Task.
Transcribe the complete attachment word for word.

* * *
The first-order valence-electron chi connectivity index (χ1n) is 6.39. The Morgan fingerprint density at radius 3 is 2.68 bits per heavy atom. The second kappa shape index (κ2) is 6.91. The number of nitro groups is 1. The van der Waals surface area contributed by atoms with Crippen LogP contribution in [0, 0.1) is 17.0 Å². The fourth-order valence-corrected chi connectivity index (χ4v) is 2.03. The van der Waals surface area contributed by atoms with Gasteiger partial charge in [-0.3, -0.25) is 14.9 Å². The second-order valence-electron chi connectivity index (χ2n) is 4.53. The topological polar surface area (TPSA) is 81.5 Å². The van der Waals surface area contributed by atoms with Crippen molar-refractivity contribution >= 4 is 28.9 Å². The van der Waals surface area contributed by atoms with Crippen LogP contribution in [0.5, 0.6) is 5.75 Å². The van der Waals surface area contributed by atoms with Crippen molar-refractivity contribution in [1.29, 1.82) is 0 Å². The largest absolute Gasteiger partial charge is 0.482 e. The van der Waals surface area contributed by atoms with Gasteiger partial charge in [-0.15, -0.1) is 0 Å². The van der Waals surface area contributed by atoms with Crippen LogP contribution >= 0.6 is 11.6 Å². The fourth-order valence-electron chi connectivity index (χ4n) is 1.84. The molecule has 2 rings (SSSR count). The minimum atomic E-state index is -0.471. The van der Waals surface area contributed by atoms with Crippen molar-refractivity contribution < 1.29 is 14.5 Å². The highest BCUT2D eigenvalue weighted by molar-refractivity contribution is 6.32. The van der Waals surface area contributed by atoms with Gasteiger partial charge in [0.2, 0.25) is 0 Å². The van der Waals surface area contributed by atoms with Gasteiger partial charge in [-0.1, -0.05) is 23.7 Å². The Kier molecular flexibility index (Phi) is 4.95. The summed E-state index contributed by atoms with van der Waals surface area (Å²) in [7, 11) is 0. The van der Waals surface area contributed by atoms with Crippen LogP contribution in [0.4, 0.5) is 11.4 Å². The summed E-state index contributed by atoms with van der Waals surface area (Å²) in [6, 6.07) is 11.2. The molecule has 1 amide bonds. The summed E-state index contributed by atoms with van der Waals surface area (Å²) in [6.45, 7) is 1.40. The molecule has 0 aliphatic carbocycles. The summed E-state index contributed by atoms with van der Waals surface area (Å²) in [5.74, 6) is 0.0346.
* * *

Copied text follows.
The first-order valence-electron chi connectivity index (χ1n) is 6.39. The Morgan fingerprint density at radius 3 is 2.68 bits per heavy atom. The second kappa shape index (κ2) is 6.91. The number of nitro groups is 1. The van der Waals surface area contributed by atoms with Crippen LogP contribution in [0, 0.1) is 17.0 Å². The fourth-order valence-corrected chi connectivity index (χ4v) is 2.03. The van der Waals surface area contributed by atoms with Gasteiger partial charge in [-0.3, -0.25) is 14.9 Å². The second-order valence-electron chi connectivity index (χ2n) is 4.53. The topological polar surface area (TPSA) is 81.5 Å². The van der Waals surface area contributed by atoms with Crippen molar-refractivity contribution >= 4 is 28.9 Å². The van der Waals surface area contributed by atoms with Crippen LogP contribution in [0.5, 0.6) is 5.75 Å². The van der Waals surface area contributed by atoms with Crippen molar-refractivity contribution in [1.29, 1.82) is 0 Å². The largest absolute Gasteiger partial charge is 0.482 e. The van der Waals surface area contributed by atoms with Gasteiger partial charge in [-0.15, -0.1) is 0 Å². The van der Waals surface area contributed by atoms with Crippen LogP contribution >= 0.6 is 11.6 Å². The fourth-order valence-electron chi connectivity index (χ4n) is 1.84. The molecule has 2 rings (SSSR count). The minimum atomic E-state index is -0.471. The van der Waals surface area contributed by atoms with Crippen molar-refractivity contribution < 1.29 is 14.5 Å². The highest BCUT2D eigenvalue weighted by molar-refractivity contribution is 6.32. The van der Waals surface area contributed by atoms with Gasteiger partial charge in [0.2, 0.25) is 0 Å². The van der Waals surface area contributed by atoms with Gasteiger partial charge in [-0.1, -0.05) is 23.7 Å². The Kier molecular flexibility index (Phi) is 4.95. The summed E-state index contributed by atoms with van der Waals surface area (Å²) in [7, 11) is 0. The van der Waals surface area contributed by atoms with Crippen LogP contribution in [0.4, 0.5) is 11.4 Å². The summed E-state index contributed by atoms with van der Waals surface area (Å²) in [6, 6.07) is 11.2. The molecule has 1 amide bonds. The summed E-state index contributed by atoms with van der Waals surface area (Å²) in [6.45, 7) is 1.40. The molecule has 0 aliphatic carbocycles. The summed E-state index contributed by atoms with van der Waals surface area (Å²) in [5.74, 6) is 0.0346.